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Record prices at American auctions:
at Sotheby's
May 8, 1990
[oil and crayon on canvas
118 x ca. 185 in.]

Untitled (Roma)
at Christie's
Nov. 7, 1990
[oil, crayons, pencil on canvas
ca. 79 x 95 in.]

at Sotheby's
Nov. 17, 1999

Record price for a sculpture:
at Sotheby's
May 6, 1997

Record price for a work on paper:
Silex Scintillans
at Sotheby's
Nov. 14, 2000

Roman Note No. 9
at Sotheby's
May 18, 2000
Art Market Guide 2001
by Richard Polsky

The legendary dealer Ivan Karp was once interviewed about his days at the Leo Castelli Gallery and what the art market was like during the early 1960s. Karp reminisced that although the gallery was becoming famous, it was only through the sales of works by Jasper Johns and Roy Lichtenstein that the gallery was able to stay afloat.

Karp also revealed that, at the time, Cy Twombly's work was considered incomprehensible and generated virtually no sales. But as Karp put it, "I thought he was the greatest! In fact, I cut out a picture of one of his works and pasted it on the cover of my telephone book so I could look at it every day."

When it comes to near-religious devotion, few can match the adulation lavished on Cy Twombly. Yet, he is one of the least known superstars. This is mainly because he spent most of his career living in Italy. Once he left Castelli during the 1960s, he went many years without having an American dealer or regular exhibitions in this country.

It wasn't until recently that the Gagosian Gallery began representing Twombly. The Menil Collection in Houston also recently opened a separate building devoted solely to Twombly's work. As a result, his paintings are currently very much on the minds of collectors and curators. As for Twombly's influence on the art of today, just take a look at Julian Schnabel's latest paintings.

With prices consistently in the millions for major paintings, and works on paper regularly bringing $250,000-$500,000, there are no bargains left in Twombly's oeuvre. Yet, he remains a "Buy" because although the work has probably found its price range for the rest of the decade, it continues to sell consistently for a lot of money. Even his underrated sculpture does well at auction.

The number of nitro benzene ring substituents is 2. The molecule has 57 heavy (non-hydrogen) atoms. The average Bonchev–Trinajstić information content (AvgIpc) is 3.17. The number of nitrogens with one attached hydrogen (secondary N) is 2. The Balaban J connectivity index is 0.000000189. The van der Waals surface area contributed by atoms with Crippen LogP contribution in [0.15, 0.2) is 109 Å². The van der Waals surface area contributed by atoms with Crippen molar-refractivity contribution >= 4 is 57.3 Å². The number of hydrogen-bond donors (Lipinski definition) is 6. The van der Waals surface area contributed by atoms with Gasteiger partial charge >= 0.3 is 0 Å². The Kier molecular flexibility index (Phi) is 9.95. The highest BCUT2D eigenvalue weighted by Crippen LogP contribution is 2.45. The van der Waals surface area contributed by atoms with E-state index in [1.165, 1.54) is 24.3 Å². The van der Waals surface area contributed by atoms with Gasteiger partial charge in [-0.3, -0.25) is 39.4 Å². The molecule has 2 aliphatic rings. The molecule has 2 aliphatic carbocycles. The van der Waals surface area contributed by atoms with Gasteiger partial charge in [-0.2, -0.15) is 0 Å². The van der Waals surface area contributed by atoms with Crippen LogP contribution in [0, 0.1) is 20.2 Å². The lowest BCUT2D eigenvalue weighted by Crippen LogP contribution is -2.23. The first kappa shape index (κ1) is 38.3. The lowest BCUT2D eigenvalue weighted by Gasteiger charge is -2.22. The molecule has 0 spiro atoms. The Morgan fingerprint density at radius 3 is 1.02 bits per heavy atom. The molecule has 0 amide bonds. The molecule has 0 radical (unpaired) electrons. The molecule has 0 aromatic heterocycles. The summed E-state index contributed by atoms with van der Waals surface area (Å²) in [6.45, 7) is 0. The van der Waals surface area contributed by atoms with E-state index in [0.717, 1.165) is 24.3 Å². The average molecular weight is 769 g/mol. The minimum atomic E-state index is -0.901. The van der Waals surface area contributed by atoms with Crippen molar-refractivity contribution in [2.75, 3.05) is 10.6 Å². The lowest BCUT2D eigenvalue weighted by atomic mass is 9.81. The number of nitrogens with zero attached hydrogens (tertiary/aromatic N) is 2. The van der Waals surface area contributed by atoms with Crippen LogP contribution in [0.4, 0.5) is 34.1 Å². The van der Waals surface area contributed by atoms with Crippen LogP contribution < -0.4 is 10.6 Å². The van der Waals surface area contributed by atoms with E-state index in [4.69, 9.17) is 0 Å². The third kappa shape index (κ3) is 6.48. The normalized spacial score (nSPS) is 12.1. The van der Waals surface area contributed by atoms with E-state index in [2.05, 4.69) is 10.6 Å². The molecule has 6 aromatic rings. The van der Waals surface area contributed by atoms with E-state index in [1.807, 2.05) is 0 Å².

Perhaps only the "Roman Notes" -- blue crayon scribbles on sheets of paper with gray painterly backgrounds -- remain underpriced. The last one to appear at auction, Roman Note No. 9, sold for $132,250 (Sotheby's May 2000).

The first time you view a Twombly, it either hits you as a revelation or it provokes enough distress to bring you back for a second look. Eventually, you realize that his compositions of scattered marks and incidents have an uncanny sophistication. You come to understand the indescribable beauty of his art -- an art inspired by the classics, poetry and ancient civilizations. Perhaps Twombly's work should be "read" as poetry, just as one might consider reading abstract painting like a novel and realism like non-fiction.

If you want to buy a Twombly painting, one of your best bets might be to consider looking in Europe. The artist regularly exhibited in Italy and Germany. In fact, the German dealer, Karsten Greve, may single-handily have been responsible for Twombly's emergence as one of the world's highest priced artists. Not only did his gallery produce sumptuous exhibition catalogues, but it also appeared to support the work at auction and exhibit it internationally at art fairs.

If you are priced out of buying a painting, Twombly's prints might be the way to go. Though not a prolific print maker, the relative few that he did produce tend to be of good quality and are reasonably priced. Prints range in price from approximately $2,500 to $25,000. His early etchings from 1967, "Note I-IV," are particularly desirable.

RICHARD POLSKY is a private dealer specializing in post-1960 works of art. Questions or comments can be directed to him in San Francisco at at 415-885-1809 or